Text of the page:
Among Us: when the game became a mask for ransomware

The primary goal of TEHTRIS is to constantly evolve. Our teams continually monitor the cybersecurity news and developments.

In this article, they share one of their analyses that follows the discovery, made in January 2021, of a new ransomware family called CobraLocker, as well as a small open-source tool to recover files encrypted by this variant.

In an effort to continuously improve its solutions, TEHTRIS systematically integrates these new detections.

Ransomware does not spare video games

The video game industry is not spared by the current trend of using ransomware to make easy money. CobraLocker is a ransomware program pretending to be either the sequel of Among Us or a Horror Edition of the game. As stated in Wikipedia, Among Us “is a 2018 online multiplayer social deduction game developed and published by American game studio Innersloth. It allows for cross-platform play, first being released on iOS and Android devices in June 2018 and on Windows later that year in November. The game was then ported to the Nintendo Switch in December 2020, and will release on PlayStation 4, PlayStation 5, Xbox One and Xbox Series X/S in December 2021.” [1] This game is available on all platforms.

The goal of CobraLocker is to encrypt files and lock the victims’ machine in order to force them to pay a ransom of $300. It targets Windows PCs.

For the AmongUs2 variant, the ransom is not displayed automatically due to a bug in the program: you must run it manually (the file is called LogonUI.exe in C:).

[1] Wikipedia: 

Le ransomware en action après avoir cliquer sur le AmongUs2.exe

This version seems to have failed, since no transaction was made at this address.

The Horror Edition variant is much more interesting: it displays an image for a few seconds, which aims to scare the victim, before showing the following message: “Do you want to play a game?”.

The ransom is in Russian this time.

Data recovery

An analysis of the malware revealed that the files can be decrypted using the AES 256 encryption key found with the code. We will explain how.

Situation: two important files are encrypted by the AmongUs2 variant of CobraLocker.

To decrypt the files, our tool CLDecipher needs the name of the variant (–variant=2), the folder containing the files to be recovered (–in=important_files) and the folder where to write the recovered files (–out=recovered).
Then, the decrypted files can be found in the recovered directory.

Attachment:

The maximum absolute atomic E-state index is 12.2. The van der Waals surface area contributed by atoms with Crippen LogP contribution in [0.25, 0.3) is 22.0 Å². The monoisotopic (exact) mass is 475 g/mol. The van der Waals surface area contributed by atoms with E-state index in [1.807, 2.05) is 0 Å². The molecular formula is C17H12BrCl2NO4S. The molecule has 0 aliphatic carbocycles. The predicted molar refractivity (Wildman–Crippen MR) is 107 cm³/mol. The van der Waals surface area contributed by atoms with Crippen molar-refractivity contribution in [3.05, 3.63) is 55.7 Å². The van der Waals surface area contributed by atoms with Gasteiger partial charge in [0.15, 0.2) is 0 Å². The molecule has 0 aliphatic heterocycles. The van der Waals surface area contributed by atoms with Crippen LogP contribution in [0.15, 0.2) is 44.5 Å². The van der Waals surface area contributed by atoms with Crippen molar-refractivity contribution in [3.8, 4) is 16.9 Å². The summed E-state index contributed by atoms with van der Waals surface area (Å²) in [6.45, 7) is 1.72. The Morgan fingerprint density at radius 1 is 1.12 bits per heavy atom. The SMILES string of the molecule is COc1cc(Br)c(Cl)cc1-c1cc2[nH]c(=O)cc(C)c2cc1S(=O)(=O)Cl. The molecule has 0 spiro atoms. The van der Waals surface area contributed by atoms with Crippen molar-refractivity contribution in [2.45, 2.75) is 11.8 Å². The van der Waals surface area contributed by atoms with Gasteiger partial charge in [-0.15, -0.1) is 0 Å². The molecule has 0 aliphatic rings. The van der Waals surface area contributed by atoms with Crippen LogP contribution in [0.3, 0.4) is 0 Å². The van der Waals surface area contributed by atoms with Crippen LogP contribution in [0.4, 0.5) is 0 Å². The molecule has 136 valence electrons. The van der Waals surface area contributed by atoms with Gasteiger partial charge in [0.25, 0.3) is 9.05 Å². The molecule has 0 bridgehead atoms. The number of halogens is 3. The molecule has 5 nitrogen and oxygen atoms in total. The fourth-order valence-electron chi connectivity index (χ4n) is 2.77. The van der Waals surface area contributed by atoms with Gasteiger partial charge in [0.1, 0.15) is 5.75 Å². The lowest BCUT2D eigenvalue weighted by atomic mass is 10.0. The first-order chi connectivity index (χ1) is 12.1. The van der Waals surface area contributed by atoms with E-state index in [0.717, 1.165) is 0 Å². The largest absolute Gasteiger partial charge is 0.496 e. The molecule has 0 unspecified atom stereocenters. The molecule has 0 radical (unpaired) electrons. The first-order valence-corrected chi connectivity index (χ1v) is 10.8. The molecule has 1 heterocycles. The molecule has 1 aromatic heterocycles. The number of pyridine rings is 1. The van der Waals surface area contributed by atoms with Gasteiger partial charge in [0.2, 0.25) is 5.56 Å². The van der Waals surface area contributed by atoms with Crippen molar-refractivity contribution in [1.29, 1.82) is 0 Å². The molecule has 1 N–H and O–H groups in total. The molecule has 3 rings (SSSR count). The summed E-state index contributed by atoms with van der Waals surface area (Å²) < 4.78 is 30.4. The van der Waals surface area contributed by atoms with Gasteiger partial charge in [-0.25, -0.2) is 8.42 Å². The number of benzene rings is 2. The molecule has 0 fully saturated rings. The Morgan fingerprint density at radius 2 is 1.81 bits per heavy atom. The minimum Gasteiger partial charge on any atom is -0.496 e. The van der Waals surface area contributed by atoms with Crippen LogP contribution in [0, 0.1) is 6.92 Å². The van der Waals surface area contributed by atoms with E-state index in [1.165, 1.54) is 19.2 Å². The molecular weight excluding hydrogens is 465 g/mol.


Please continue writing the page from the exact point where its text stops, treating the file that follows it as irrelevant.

You can access the tool here:

Malware analysis


CobraLocker being developed in C# .NET, a .NET decompiler can be used to reverse it.

There is a form which, when loaded, creates two AmongUs.exe files in C: from the Resources.AmongUs resource.

The extracted file is also a .NET executable, which limits the user’s interactions with the machine, encrypts the files and drops the ransom.

Locker (AmongUs.exe)

In order to limit the user’s capabilities, CobraLocker performs several operations aimed at the task manager, the registry editor and the login interface.

We notice a first command that removes the executable from the task manager and the user authentication interface. The author forgot the /c to pass to the argument so that cmd.exe executes the command, which prevents the removal of LogonUI.exe, and as we will see later, the display of the ransom.

This command allows CobraLocker to remove the executable of the task manager and the user authentication interface.

CobraLocker places special emphasis on disabling the task manager, since it disables it afterwards with a registry key…

… then disables the registry editor… just in case!

Final step, it disables the opening of explorer.exe at login, by assigning “empty” to the WinLogon key:

How does CobraLocker trigger its functionality?

Then, CobraLocker uses four timers that are used to trigger the different features of the ransomware.

  • Timer 1 (deletion of desktop.ini)
    A first timer manages the deletion of desktop.ini
  • Timer 2 (close windows)
    The second timer is used to close the windows of various tools.
  • Timer 3 (encryption)
    A third timer executes the encryption of the files. We notice a Start_Encrypt() function with a particularly long character string named “password”, which allows to derive the AES256 encryption key.

In this same function, we see the directories targeted by the encryption, which are the Desktop, Downloads and Pictures directories of the current user.

The author also seems to have forgotten a few lines of code, since this variant does not apply encryption to the Documents directories, although it is interested in them in the same way as Desktop, Downloads and Pictures.

This same function calls EncryptFile for each file, which will create a sha256 hash of the password, then send the key and the contents of the file to be encrypted to AES_Encrypt.

AES_Encrypt encrypts the data from the key, to which a salt [1,2,3,4,5,6,7,8] is applied.

The implementation and the salt used for encryption are intriguing. After some research, we discovered that the author copied/pasted his code from this site:

The Horror Edition of CobraLocker uses the same technique, but with a different password.

This information was used to develop the decryption tool presented above.

  • Timer 4 (ransom)

    The fourth timer allows to replace LogonUI.exe by the ransom, this one being dropped from AmongUs.exe resources. This step fails (indeed, it does not manage to drop the ransom in C:windowssystem32 because LogonUI.exe has not been removed), which forces the victims to execute LogonUI.exe themselves in c: in order to display the ransom.


Although the operation seems to have been a failure, CobraLocker is an interesting case because cybercriminals were imaginative when tricking their victims but clumsy during the development of the malware.










AmongUs.exe (Horror Edition)